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Poland's conservative opposition beat the centre-right ruling party for the first time in years in two fresh opinion polls released Monday and over the weekend.
Jaroslaw Kaczynski's eurosceptic Law and Justice (PiS) opposition party -- which has been losing elections to Prime Minister Donald Tusk's Civic Platform (PO) since 2007 -- came out ahead in two separate surveys.
Poland's next European and local elections are scheduled for 2014, followed by the legislative and presidential votes in 2015.
The PiS trumped the PO by three percentage points, scoring 28 percent in a TSN institute survey published Monday.
The poll conducted on a sample of 969 adults between May 11 to 16, showed the PiS had gained four percentage points from April to May.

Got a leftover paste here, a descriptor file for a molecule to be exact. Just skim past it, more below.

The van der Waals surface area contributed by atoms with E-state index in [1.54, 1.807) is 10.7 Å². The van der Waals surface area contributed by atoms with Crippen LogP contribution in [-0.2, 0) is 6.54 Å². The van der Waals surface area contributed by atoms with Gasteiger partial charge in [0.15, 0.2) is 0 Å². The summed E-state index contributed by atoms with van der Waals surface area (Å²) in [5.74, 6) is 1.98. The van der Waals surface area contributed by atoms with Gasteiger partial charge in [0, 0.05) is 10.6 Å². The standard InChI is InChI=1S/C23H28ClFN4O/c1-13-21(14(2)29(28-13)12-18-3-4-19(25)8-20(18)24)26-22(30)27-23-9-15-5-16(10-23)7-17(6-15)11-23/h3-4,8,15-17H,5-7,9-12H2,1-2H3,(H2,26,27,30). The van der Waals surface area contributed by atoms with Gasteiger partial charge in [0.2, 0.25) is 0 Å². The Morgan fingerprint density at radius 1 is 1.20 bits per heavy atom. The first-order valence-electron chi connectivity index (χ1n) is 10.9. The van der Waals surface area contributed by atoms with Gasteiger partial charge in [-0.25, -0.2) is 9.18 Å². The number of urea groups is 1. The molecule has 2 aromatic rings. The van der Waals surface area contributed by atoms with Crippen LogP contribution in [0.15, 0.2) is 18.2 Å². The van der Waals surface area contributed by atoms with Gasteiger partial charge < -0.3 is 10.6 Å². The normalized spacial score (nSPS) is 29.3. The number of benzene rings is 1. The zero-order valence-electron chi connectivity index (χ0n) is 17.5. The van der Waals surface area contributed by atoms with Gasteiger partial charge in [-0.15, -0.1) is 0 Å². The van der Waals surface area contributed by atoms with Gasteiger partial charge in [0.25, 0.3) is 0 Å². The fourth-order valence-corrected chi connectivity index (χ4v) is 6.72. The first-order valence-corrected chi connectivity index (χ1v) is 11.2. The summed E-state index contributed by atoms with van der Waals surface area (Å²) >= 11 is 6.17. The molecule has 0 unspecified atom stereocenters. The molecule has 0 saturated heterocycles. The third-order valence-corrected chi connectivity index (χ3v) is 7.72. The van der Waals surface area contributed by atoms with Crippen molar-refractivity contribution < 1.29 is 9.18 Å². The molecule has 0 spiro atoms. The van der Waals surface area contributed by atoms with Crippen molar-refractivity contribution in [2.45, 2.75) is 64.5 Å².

A second survey, conducted May 9-15 by the CBOS institute gave the PiS 26 percent support, also three points ahead.
"Kaczynski could win the constitutional majority" of two-thirds of lawmakers in parliament, PO vice-president Grzegorz Schetyna warned in an interview published Monday in the Rzeczpospolita daily.
"We need to reshuffle the cabinet and prepare an action plan for 2014 and 2015, to regain voters' confidence," he added.
Weighed down by the eurozone crisis, Poland's economy got off to a weaker than expected start to 2013 with 0.1-percent growth in the first quarter.
The popularity of Tusk's coalition with the agrarian Polish People's Party (PSL) also suffered from several blunders that led to the dismissal of the justice and treasury ministers.
His party won the 2011 parliamentary elections scoring a second consecutive four-year term in office -- a first in post-communist Poland.
If elections were held today, two other opposition parties -- the SLD ex-communist social democrats and the left-wing Palikot Movement -- would break the five-percent threshold needed to enter parliament, with a respective 12 and eight percent of the vote, according to TSN.
CBOS gave the SLD nine percent support ahead of six percent for the PSL.